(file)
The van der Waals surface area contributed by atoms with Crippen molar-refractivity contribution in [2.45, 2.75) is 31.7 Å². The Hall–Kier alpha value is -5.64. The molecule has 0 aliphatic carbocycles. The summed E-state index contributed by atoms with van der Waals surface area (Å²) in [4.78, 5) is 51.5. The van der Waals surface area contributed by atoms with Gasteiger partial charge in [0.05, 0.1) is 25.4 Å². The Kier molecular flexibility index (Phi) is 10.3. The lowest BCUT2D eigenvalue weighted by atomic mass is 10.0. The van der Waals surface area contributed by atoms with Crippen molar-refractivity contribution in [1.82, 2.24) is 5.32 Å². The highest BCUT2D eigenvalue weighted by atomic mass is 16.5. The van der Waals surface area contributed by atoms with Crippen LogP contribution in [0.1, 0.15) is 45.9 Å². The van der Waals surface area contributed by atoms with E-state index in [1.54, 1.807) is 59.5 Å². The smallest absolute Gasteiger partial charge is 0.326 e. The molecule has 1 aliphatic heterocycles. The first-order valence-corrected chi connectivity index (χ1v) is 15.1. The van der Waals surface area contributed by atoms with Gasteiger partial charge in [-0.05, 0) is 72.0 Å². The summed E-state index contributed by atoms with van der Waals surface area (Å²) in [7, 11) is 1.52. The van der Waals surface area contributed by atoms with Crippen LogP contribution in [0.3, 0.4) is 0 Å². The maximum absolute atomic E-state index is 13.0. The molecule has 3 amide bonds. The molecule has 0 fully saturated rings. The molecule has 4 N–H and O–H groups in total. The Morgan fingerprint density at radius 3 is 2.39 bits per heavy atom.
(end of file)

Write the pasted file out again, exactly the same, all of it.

The van der Waals surface area contributed by atoms with Crippen molar-refractivity contribution in [2.45, 2.75) is 31.7 Å². The Hall–Kier alpha value is -5.64. The molecule has 0 aliphatic carbocycles. The summed E-state index contributed by atoms with van der Waals surface area (Å²) in [4.78, 5) is 51.5. The van der Waals surface area contributed by atoms with Gasteiger partial charge in [0.05, 0.1) is 25.4 Å². The Kier molecular flexibility index (Phi) is 10.3. The lowest BCUT2D eigenvalue weighted by atomic mass is 10.0. The van der Waals surface area contributed by atoms with Crippen molar-refractivity contribution in [1.82, 2.24) is 5.32 Å². The highest BCUT2D eigenvalue weighted by atomic mass is 16.5. The van der Waals surface area contributed by atoms with Crippen LogP contribution in [0.1, 0.15) is 45.9 Å². The van der Waals surface area contributed by atoms with E-state index in [1.54, 1.807) is 59.5 Å². The smallest absolute Gasteiger partial charge is 0.326 e. The molecule has 1 aliphatic heterocycles. The first-order valence-corrected chi connectivity index (χ1v) is 15.1. The van der Waals surface area contributed by atoms with Gasteiger partial charge in [-0.05, 0) is 72.0 Å². The summed E-state index contributed by atoms with van der Waals surface area (Å²) in [7, 11) is 1.52. The van der Waals surface area contributed by atoms with Crippen LogP contribution in [0.3, 0.4) is 0 Å². The maximum absolute atomic E-state index is 13.0. The molecule has 3 amide bonds. The molecule has 0 fully saturated rings. The molecule has 4 N–H and O–H groups in total. The Morgan fingerprint density at radius 3 is 2.39 bits per heavy atom.